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Globalization and Development Essays (Dominica Field Journal)

Since I don't have a whole lot of exciting ports to write about at the moment, I was going to share some of the essays I've written over the course of this voyage.  The first set is from my globalization and development class.  Despite getting seasick in almost every class (it is in a stuffy room at the front of the ship) I have really enjoyed it!  The content has challenged me to think about things in a different way and we have had some great discussions in that class.  

Field Journal


January 23-24, 2012


            The tour guide described Dominicans as, "simple people with simple lives," however I am learning that there really is no such thing as a "simple life" in today's world.  The products we use have sometimes traveled through several countries before we use them.  Our neighbors or the people we meet in society hail from many different regions.  Though Dominica is more isolated than where I am from, there is still a large amount of flow in people, products, and practices.

            This first became evident to me as my guide was describing the various plants on the island.  After nearly every description, she added that the plant was not endemic to the island.  Many of the plants were brought here when Dominica was seen as Europe's extended plantation.  Some of these same plants, along with some native species are now grown to be sold on the island, exported to nearby islands, or in rare cases exported to more distant countries such as the U.S.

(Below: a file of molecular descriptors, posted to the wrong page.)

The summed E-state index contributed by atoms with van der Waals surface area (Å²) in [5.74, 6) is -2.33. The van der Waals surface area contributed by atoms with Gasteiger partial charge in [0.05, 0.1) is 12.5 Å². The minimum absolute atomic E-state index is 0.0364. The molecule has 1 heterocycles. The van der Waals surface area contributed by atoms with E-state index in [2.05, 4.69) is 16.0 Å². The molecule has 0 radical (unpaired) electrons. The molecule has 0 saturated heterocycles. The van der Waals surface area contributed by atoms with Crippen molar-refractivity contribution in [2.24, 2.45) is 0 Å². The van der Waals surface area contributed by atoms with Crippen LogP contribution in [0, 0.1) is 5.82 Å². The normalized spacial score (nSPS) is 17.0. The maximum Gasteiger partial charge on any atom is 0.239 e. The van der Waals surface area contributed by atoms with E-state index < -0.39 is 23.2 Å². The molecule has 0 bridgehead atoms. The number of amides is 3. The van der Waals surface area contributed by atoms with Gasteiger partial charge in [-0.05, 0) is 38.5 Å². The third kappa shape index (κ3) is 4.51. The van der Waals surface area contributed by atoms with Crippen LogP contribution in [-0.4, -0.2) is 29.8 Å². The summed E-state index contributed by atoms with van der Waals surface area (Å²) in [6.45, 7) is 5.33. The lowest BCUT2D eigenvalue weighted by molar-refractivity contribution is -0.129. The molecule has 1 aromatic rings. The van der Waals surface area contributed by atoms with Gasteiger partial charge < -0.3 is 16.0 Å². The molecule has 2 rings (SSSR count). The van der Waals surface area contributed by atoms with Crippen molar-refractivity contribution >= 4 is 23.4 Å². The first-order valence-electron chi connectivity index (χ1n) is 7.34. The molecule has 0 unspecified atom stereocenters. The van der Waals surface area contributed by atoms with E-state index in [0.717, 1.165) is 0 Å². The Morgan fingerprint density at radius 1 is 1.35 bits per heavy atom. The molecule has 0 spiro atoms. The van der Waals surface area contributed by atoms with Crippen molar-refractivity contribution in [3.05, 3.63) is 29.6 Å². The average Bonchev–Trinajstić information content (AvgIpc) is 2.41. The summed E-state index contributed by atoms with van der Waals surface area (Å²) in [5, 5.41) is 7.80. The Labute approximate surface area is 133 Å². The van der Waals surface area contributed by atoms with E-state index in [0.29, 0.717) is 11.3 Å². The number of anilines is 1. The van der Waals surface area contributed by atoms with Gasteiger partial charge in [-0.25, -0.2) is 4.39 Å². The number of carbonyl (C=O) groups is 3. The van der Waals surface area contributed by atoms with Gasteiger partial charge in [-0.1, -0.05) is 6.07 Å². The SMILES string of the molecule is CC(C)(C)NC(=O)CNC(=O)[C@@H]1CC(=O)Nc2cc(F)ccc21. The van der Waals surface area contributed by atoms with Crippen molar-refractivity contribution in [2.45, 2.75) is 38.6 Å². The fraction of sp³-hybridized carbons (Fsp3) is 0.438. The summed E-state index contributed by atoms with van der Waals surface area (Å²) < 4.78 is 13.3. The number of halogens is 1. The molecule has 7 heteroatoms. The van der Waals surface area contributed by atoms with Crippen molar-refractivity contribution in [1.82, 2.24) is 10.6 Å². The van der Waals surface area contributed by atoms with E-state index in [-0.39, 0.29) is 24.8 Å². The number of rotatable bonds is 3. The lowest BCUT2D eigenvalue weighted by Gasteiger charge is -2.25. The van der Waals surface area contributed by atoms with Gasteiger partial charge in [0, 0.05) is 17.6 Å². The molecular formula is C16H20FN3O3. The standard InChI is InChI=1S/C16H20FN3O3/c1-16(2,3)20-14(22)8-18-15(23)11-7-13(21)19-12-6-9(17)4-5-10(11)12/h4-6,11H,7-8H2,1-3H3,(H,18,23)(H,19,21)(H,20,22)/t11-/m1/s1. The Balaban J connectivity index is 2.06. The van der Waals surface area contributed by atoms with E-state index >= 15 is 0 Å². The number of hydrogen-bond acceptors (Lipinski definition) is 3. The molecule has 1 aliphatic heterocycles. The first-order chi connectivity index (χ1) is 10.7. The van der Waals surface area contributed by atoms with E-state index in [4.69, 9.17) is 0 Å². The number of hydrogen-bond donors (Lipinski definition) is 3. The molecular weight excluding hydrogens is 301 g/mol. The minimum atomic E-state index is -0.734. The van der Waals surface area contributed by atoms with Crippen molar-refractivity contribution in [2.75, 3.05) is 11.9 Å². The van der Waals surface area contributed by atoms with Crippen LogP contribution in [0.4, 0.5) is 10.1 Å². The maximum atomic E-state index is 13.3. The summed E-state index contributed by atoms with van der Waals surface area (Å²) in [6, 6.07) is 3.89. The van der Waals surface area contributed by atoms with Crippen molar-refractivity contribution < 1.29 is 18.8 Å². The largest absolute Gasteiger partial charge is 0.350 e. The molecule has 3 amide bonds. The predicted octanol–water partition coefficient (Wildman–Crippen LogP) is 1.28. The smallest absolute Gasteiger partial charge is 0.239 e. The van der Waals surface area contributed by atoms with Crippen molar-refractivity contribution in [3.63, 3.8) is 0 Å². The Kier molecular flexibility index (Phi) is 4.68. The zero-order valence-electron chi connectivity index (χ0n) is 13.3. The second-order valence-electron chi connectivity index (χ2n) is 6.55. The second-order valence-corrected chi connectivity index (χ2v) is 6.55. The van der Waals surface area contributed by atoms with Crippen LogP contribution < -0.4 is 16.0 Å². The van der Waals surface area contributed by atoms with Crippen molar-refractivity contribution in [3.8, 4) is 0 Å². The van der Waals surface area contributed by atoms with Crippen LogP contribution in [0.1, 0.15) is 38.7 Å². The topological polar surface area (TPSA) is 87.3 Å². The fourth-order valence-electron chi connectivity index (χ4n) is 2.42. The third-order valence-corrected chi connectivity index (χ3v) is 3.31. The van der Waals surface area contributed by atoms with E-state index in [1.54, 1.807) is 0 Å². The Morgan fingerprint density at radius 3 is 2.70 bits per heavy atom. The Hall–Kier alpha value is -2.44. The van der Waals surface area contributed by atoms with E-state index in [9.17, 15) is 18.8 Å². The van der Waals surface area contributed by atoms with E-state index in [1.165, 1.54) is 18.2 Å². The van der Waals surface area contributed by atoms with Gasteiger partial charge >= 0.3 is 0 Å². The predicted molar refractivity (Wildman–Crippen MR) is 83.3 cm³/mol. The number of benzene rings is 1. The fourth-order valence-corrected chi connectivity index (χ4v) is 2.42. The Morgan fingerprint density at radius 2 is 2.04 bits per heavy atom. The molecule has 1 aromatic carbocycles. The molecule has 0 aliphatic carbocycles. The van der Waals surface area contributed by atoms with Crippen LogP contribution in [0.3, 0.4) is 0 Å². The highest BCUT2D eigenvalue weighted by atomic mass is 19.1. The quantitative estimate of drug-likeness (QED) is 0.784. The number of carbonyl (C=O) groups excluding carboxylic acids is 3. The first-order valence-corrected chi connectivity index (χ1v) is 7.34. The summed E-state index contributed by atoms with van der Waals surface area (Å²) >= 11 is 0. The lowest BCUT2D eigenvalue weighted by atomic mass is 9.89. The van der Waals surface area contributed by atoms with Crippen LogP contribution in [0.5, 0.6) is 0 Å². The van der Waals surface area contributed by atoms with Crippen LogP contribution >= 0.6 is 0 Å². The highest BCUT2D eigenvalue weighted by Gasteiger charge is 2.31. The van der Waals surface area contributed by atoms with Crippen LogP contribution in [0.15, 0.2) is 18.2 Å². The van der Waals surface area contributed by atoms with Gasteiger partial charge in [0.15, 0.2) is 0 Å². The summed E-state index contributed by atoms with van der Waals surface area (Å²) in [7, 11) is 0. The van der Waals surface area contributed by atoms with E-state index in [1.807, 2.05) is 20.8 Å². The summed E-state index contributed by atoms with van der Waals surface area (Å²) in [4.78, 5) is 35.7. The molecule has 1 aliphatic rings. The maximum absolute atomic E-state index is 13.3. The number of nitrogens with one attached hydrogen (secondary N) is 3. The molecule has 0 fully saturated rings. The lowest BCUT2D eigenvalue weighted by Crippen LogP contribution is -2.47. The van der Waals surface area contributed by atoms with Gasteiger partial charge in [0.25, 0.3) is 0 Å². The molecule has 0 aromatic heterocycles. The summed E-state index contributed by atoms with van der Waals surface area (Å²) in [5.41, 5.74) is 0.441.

Many manufactured products also showed evidence of a global economy.  Near town, advertisements for Coca-Cola or a University in Puerto Rico could be seen beside the road.  Some of these brands I recognized from home, but some were new to me.  By conversing with my guides and other Dominicans, I gathered that there was substantial trade between the nearby islands.  Many soaps, food products, and hand-made crafts were either from other Caribbean islands, or were partially manufactured at facilities in nearby islands.  Likewise, Dominica had it's own specialties, such as processing coconut oil, that it would export to other islands. 

            Though it may appear that there is not substantial movement of people in Dominica, there is a history as well as present evidence of such a thing.  Long ago, the Carib Indians came to the island and more would settle there as the other Caribbean islands became threatened with the harsh effects of imperialism.  People of the island can find and ancestry that came from many different regions in Europe and Africa.  There is also a small subset of people who venture to Dominica as tourists.  Most of these people are brought by cruises and are largely day-trippers.   Still, they bring with them money in exchange for food, souvenirs, and tours.  Just as when any two or more groups of people come together, there is a sharing in culture that goes on as the tourists and Dominica. 



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